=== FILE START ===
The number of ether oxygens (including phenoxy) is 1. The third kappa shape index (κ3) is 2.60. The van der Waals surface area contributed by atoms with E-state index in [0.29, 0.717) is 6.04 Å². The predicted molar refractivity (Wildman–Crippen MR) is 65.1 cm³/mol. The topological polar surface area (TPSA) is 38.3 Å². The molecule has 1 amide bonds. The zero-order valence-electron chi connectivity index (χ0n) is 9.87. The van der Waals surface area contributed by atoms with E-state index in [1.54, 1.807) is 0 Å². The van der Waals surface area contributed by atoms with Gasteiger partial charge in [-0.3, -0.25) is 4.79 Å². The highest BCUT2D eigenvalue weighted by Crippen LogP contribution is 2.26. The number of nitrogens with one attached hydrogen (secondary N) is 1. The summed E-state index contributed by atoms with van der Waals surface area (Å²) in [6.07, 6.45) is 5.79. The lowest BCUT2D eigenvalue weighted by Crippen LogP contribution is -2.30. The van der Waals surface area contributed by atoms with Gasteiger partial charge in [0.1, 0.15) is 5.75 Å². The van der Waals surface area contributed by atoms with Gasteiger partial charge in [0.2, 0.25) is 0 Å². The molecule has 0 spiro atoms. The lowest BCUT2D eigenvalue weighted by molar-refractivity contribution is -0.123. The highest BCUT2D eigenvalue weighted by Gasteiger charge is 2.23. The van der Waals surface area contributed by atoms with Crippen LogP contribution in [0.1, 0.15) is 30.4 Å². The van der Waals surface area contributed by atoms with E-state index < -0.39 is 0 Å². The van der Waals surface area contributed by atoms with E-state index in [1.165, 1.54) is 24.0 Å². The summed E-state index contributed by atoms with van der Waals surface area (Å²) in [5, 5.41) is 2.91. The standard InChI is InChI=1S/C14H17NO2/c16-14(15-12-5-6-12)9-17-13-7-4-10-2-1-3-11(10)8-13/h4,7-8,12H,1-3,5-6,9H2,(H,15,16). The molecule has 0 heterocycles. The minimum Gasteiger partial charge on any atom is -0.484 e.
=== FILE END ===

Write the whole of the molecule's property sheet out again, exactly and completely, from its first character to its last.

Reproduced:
The number of ether oxygens (including phenoxy) is 1. The third kappa shape index (κ3) is 2.60. The van der Waals surface area contributed by atoms with E-state index in [0.29, 0.717) is 6.04 Å². The predicted molar refractivity (Wildman–Crippen MR) is 65.1 cm³/mol. The topological polar surface area (TPSA) is 38.3 Å². The molecule has 1 amide bonds. The zero-order valence-electron chi connectivity index (χ0n) is 9.87. The van der Waals surface area contributed by atoms with E-state index in [1.54, 1.807) is 0 Å². The van der Waals surface area contributed by atoms with Gasteiger partial charge in [-0.3, -0.25) is 4.79 Å². The highest BCUT2D eigenvalue weighted by Crippen LogP contribution is 2.26. The number of nitrogens with one attached hydrogen (secondary N) is 1. The summed E-state index contributed by atoms with van der Waals surface area (Å²) in [6.07, 6.45) is 5.79. The lowest BCUT2D eigenvalue weighted by Crippen LogP contribution is -2.30. The van der Waals surface area contributed by atoms with Gasteiger partial charge in [0.1, 0.15) is 5.75 Å². The van der Waals surface area contributed by atoms with Gasteiger partial charge in [0.2, 0.25) is 0 Å². The molecule has 0 spiro atoms. The lowest BCUT2D eigenvalue weighted by molar-refractivity contribution is -0.123. The highest BCUT2D eigenvalue weighted by Gasteiger charge is 2.23. The van der Waals surface area contributed by atoms with Crippen LogP contribution in [0.1, 0.15) is 30.4 Å². The van der Waals surface area contributed by atoms with E-state index < -0.39 is 0 Å². The van der Waals surface area contributed by atoms with E-state index in [1.165, 1.54) is 24.0 Å². The summed E-state index contributed by atoms with van der Waals surface area (Å²) in [5, 5.41) is 2.91. The standard InChI is InChI=1S/C14H17NO2/c16-14(15-12-5-6-12)9-17-13-7-4-10-2-1-3-11(10)8-13/h4,7-8,12H,1-3,5-6,9H2,(H,15,16). The molecule has 0 heterocycles. The minimum Gasteiger partial charge on any atom is -0.484 e.